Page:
Stories

The IRE Resource Center is a major research library containing more than 27,000 investigative stories.

Most of our stories are not available for download but can be easily ordered by contacting the Resource Center directly at 573-882-3364 or rescntr@ire.org where a researcher can help you pinpoint what you need.

Search results for "cover up" ...

  • IRE Feed 1 "New Adventures in Computer Assisted Reporting."

    A compilation of 12 stories: 1.) "Stolen Dreams" News 12 Long Island, Employees and Salesmen stealing pensions and retirement money. 2.) "Felon Voters" WCCO, Minneapolis, Convicted felons voting illegally. 3,) "Where Crime Happens." WBNS, Columbus, High-crime neighborhoods. 4.) "Ride At Your Own Risk" WTVJ, Miami, Cab drivers driving without licenses because of violations. 5.) "What's in the Tank?" KNXV, Phoenix, Gas incorrectly labeled. 6.) "The Dirty Dozen" WDIV, Detroit, Unclean restaurants with health violations. 7.) "Occupational Hazards" WSMV, Nashville, Unsafe work conditions ignored. 8.) "Unlucky 13" WRAL, Raleigh, A dangerous stretch of Interstate 95. 9.) "Owning Up" WNEM, Saginaw, Unpaid property taxes. 10.) "Hot Cars" WBNS, Columbus, The most frequently stolen cars. 11.) Wheel of Government" News 12 Long Island, Government cars used for non-government business. 12.) "Nursing Home Abuses." WDIV, Detroit, Health department violations, neglect, whistle blowers, cover up, sexual assaults, inadequate care and more.
  • A fiercely guarded secret

    The Boston Globe series finds that police department cover up of a state trooper's suicide is just one of dozens of cases where officials purposely misclassify suicides as accidents. The Boston Police Department has one of the highest suicide rates in the country.
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    This story uncovered a major sexual harassment scandal at the U.S. division of a giant European drug maker It drew a haunting portrait of a company culture run amok, where the chief executive and other senior male managers regularly propositioned young female employees in an atmosphere of drunken partying. When people tried to put a strop to the offensive behavior, the story showed, the perpetrators used their power and money to cover up the problem and get rid of the complainants. (May 13, 1996)
  • Cyberporn

    The Sun uncovers a county commissioner's practice of routinely accessing pornographic sites on the Internet during working hours by using the computer, paid for by taxpayers, in his office in the county courthouse. Stories also examine an attempt to cover up the activity by destroying records. (Sept. 25 - Oct. 2, 1996)
  • The Gulf War Comes Home: Sickness spreads, but the Pentagon denies all.

    The Progressive looks at the life of Gulf War veterans. The Gulf War Syndrome, or Desert Fever as it is often called Britain, is a set of some four dozen disabling, sometimes life-threatening, medical conditions that afflict thousands of soldiers who fought in the war, as well as their offspring, their spouses, and medical professionals who treated them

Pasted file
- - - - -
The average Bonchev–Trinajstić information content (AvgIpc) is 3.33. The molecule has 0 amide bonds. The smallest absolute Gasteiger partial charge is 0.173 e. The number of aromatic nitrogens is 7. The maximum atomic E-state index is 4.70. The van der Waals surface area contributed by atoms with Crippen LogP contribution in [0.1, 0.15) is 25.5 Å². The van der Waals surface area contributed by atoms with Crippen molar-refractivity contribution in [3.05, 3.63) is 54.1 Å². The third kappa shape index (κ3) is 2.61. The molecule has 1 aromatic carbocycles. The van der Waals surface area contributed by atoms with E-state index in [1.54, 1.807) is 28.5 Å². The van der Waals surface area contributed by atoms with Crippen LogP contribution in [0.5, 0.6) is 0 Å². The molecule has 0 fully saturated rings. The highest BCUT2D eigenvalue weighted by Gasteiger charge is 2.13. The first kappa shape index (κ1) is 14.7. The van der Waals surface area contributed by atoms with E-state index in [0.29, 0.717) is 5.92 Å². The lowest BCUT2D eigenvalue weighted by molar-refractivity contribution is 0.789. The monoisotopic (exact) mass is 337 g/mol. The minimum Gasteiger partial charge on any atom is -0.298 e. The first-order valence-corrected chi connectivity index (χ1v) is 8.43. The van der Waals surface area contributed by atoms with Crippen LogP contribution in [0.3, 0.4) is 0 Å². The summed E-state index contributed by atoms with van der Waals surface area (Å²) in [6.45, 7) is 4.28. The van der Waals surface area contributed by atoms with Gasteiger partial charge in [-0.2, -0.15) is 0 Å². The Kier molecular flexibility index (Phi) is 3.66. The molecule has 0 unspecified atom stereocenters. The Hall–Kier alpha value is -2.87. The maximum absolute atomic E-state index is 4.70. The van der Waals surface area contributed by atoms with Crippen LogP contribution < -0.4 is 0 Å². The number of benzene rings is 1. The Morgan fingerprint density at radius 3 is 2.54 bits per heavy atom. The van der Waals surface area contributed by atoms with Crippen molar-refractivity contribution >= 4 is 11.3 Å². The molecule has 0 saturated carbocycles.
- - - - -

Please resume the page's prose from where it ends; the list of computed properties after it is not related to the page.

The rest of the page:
• Will Newt Fall: the countdown to indictment

    Mother Jones Magazine reports that "The speaker of the House has systematically built his empire through dubious transactions. In violation of federal law, Newt's political action committee, GOPAC, has hidden the sources of at least $10 million in donations. Gingrich has also been deceptive about where the money was spent. To cover up his misdeeds, he has kept a tight hold on the House Ethics Committee and is counterattacking his Democratic opponents, who fear exposing their own ties to special interests. Only with a popular cry for a complete accounting - and an insistence on an independent, NONPARTISAN investigator - will we learn the truth about the speaker's dealings..."
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    Penthouse describes the possible causes for the Gulf War Syndrome, a mysterious sickness suffered by veterans, and how the Department of Defense and Veterans Administration worked to cover up reasons for the disease and deny victims help; studies causes such as chemical weapons and the experimental use of drugs on unsuspecting soldiers and offers specific instances of duplicity by the military, August 1994.
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    Philadelphia Inquirer details how military investigators, under intense pressure to clear up cases quickly, rule the majority of deaths are suicides, even going so far as to cover up evidence of foul play, Dec. 19 - 22, 1993.
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    Contra Costa Times reveals how county officials secretly spent $3 million in public money to settle eight lawsuits; the Times sued the county for over a year to get access to documents kept hidden to cover up the costs of a wasteful county-run health plan and related legal fees, June 23, 1993.
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    Newsday reports that a friend and former boyfriend of Tawana Brawley said that the woman lied about the assault and rape on Nov. 24, 1987, and that the whole affair was meant to cover up an assault by her mother's boyfriend, April 27, 1989. # NY Payne Al Sharpton